China is considering imposing more tariffs on steel exports as it seeks to achieve twin goals of capping domestic production and taming the surging prices that have fanned concerns about inflation. Futures dropped.
Potential rates being discussed range from 10% to 25% and products include hot-rolled coil, according to two people familiar with the matter, who asked not to be identified because they’re not authorized to speak to the media. Officials are seeking to implement the levies in the third quarter, though they’re still subject to final approval, one of the people said.
The world’s biggest steel industry already scrapped rebates on export taxes and raised tariffs on some products from the start of May to keep more supply at home. The new levies will target some products not covered by the earlier round, according to one of the people.
China’s customs agency didn’t immediately respond to a fax seeking comment on the plans. Hot-rolled coil fell 0.8%, while rebar also declined and Chinese iron ore futures dropped 2%.
“The message this sends the market is that moral hazard exists among Chinese flat steel producers, who might be tempted to ignore government mandates given extremely wide margins,” said Atilla Widnell, managing director at Navigate Commodities. We expect any flat-rolled steel exporters in China would be able to cope with a tariff of up to 20%, though it would hurt smaller, higher marginal cost producers, he said.
China is the biggest steel exporter and is undertaking an industrial overhaul that’s seen it vow to reduce output in 2021 to curb carbon emissions from one of its dirtiest industries. The move to concentrate on domestic supply comes after resurgent demand lifted prices to a record earlier this year, and may tighten global markets that are seeing a steel boom as economies navigate their recovery from the pandemic.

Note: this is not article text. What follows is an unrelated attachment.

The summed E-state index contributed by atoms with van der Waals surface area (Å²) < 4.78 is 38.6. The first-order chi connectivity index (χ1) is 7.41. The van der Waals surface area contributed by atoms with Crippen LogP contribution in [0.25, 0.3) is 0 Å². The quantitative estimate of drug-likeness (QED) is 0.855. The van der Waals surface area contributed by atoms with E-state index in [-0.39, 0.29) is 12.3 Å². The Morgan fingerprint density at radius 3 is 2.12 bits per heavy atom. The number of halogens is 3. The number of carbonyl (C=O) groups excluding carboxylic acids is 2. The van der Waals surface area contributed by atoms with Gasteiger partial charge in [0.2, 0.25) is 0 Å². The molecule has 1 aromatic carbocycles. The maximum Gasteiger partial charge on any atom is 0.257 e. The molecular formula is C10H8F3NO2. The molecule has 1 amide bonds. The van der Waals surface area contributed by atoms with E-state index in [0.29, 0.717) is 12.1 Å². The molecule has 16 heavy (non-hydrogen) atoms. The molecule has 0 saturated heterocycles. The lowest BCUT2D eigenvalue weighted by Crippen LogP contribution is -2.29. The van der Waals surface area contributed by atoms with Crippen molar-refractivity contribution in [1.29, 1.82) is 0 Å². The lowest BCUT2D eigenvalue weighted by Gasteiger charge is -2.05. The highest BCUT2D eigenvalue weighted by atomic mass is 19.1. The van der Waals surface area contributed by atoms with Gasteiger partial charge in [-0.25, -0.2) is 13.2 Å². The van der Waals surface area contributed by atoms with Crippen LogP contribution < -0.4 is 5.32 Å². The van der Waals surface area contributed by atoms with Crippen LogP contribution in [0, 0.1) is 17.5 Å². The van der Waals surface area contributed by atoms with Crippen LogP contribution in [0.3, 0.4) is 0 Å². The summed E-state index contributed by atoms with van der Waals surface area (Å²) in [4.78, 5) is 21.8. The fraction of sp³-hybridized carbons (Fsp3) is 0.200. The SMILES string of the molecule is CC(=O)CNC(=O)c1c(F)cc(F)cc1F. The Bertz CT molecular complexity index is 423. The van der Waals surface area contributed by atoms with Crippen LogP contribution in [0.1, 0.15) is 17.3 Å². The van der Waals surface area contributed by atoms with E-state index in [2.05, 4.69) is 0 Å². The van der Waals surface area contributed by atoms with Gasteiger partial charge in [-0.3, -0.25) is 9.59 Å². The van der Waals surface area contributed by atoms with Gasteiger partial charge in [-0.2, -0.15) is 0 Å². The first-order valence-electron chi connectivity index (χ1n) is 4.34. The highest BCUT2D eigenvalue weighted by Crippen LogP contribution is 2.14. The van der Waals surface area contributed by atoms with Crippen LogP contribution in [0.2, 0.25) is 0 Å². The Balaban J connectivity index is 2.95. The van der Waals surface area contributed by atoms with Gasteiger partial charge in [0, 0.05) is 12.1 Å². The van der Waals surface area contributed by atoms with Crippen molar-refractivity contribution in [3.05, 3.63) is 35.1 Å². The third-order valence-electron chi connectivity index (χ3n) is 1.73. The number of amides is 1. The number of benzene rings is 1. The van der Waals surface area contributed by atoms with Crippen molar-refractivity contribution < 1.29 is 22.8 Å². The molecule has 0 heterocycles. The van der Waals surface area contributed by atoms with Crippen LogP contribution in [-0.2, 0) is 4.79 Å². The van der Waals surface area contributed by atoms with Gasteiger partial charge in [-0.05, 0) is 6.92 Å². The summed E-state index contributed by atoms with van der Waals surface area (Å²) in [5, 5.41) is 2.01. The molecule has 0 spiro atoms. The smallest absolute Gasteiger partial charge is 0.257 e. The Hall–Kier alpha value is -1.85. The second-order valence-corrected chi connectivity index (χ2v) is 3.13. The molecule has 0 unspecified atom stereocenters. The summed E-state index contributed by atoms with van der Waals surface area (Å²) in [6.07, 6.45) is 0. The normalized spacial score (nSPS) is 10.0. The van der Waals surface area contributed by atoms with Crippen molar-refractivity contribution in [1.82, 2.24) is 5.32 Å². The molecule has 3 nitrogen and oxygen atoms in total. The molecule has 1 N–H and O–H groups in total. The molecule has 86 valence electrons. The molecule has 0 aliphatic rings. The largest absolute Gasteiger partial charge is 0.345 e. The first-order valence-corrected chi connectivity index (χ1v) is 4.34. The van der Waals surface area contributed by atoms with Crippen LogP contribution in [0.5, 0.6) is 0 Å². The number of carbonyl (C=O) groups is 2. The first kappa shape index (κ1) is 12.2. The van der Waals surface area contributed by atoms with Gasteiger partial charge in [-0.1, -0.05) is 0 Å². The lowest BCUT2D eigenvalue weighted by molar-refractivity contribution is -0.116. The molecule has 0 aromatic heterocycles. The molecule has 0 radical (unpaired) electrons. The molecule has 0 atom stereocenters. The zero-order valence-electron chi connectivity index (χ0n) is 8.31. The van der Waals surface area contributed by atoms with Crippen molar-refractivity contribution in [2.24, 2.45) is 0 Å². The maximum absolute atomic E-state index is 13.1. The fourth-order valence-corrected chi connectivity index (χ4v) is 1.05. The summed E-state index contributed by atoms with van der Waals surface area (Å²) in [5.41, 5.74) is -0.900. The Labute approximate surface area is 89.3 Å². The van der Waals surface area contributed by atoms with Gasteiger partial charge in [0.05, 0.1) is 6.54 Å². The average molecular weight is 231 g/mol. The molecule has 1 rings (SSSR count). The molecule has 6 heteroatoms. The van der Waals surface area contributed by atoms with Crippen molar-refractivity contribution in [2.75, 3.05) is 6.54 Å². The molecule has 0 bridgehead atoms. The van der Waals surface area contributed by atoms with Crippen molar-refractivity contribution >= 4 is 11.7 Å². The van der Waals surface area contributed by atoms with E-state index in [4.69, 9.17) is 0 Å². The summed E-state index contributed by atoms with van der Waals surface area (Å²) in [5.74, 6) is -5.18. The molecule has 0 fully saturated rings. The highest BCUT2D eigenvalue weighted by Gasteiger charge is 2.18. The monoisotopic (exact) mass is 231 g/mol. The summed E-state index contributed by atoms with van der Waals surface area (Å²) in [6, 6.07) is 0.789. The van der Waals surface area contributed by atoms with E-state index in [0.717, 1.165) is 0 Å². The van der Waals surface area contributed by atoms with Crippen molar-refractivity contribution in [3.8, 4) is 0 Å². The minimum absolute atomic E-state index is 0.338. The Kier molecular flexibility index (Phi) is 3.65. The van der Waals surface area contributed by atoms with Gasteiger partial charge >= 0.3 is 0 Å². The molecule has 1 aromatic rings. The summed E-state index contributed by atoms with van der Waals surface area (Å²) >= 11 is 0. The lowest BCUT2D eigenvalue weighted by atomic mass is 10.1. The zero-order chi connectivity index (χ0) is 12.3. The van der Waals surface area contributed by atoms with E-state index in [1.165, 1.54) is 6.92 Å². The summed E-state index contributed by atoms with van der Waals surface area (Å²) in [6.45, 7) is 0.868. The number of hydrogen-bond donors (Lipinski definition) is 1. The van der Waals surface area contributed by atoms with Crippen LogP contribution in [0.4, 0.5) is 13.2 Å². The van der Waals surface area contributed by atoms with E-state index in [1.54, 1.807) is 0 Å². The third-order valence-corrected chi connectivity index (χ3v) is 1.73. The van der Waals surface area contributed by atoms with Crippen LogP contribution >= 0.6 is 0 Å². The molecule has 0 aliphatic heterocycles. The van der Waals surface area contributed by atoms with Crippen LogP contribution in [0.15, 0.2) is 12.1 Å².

Markets outside of China are enjoying the greatest steel rally in a generation, with prices in Europe and North America toppling records as governments focus on stimulus and infrastructure spending. Plants are straining to boost supply after laying dormant during the pandemic, and Western producers aren’t keen to expand capacity after weathering years of low prices and painful shutdowns.
In China, authorities have implemented a swath of output curbs as part of a net-zero drive. But the result has been a surge in production in the first half—it’s on track to take out last year’s all-time high—on concerns restrictions would be escalated and create a scarcity of supply. That fueled a surge in steel prices, making it attractive for mills to keep churning out vast quantities, and coincided with robust demand as manufacturing and construction ramped up.
“If the measures are implemented, it will inevitably weaken the enthusiasm for exports,” said Ban Peng, analyst at Maike Futures Co. “But it might not be adequate to fill the potential deficit created by the expected crude steel output cuts in China in the second half, domestic prices will remain on the strong side for rest of the year.”
While there were some initial signs of success from authorities’ multi-faceted campaign to rein in commodity prices, steel futures have renewed their climb back toward a record and gains in other raw materials have highlighted ongoing inflationary pressure that risks derailing its economic rebound.
Exports are also showing signs of picking up. After a more than 30% slump in May as the earlier round of levies took effect, China’s steel exports jumped more than 20% in June. The country isn’t alone in its domestic focus. Major supplier Russia plans temporary taxes on exports of steel and some base metals to help cool domestic inflation.
“While some opportunistic Chinese suppliers may raise export prices as a result, foreign buyers must either stump up or source competitively priced material elsewhere,” Widnell said.